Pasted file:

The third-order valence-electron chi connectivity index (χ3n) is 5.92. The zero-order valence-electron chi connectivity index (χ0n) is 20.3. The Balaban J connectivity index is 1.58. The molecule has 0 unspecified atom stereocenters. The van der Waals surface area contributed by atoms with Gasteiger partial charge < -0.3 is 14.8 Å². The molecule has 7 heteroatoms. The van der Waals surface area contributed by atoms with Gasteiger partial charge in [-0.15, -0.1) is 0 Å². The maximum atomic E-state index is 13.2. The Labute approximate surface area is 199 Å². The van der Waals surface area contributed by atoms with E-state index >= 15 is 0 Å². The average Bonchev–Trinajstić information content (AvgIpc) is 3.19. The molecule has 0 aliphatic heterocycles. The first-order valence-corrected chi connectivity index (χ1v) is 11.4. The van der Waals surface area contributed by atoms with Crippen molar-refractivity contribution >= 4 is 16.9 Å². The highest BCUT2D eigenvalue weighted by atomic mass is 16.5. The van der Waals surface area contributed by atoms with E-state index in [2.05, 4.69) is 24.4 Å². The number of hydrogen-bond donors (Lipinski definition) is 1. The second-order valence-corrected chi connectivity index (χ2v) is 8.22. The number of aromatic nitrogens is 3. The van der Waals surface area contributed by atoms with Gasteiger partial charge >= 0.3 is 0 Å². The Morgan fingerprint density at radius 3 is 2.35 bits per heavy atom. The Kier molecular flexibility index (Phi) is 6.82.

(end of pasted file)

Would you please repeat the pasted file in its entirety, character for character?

The third-order valence-electron chi connectivity index (χ3n) is 5.92. The zero-order valence-electron chi connectivity index (χ0n) is 20.3. The Balaban J connectivity index is 1.58. The molecule has 0 unspecified atom stereocenters. The van der Waals surface area contributed by atoms with Gasteiger partial charge < -0.3 is 14.8 Å². The molecule has 7 heteroatoms. The van der Waals surface area contributed by atoms with Gasteiger partial charge in [-0.15, -0.1) is 0 Å². The maximum atomic E-state index is 13.2. The Labute approximate surface area is 199 Å². The van der Waals surface area contributed by atoms with E-state index >= 15 is 0 Å². The average Bonchev–Trinajstić information content (AvgIpc) is 3.19. The molecule has 0 aliphatic heterocycles. The first-order valence-corrected chi connectivity index (χ1v) is 11.4. The van der Waals surface area contributed by atoms with Crippen molar-refractivity contribution >= 4 is 16.9 Å². The highest BCUT2D eigenvalue weighted by atomic mass is 16.5. The van der Waals surface area contributed by atoms with E-state index in [2.05, 4.69) is 24.4 Å². The number of hydrogen-bond donors (Lipinski definition) is 1. The second-order valence-corrected chi connectivity index (χ2v) is 8.22. The number of aromatic nitrogens is 3. The van der Waals surface area contributed by atoms with Gasteiger partial charge >= 0.3 is 0 Å². The Morgan fingerprint density at radius 3 is 2.35 bits per heavy atom. The Kier molecular flexibility index (Phi) is 6.82.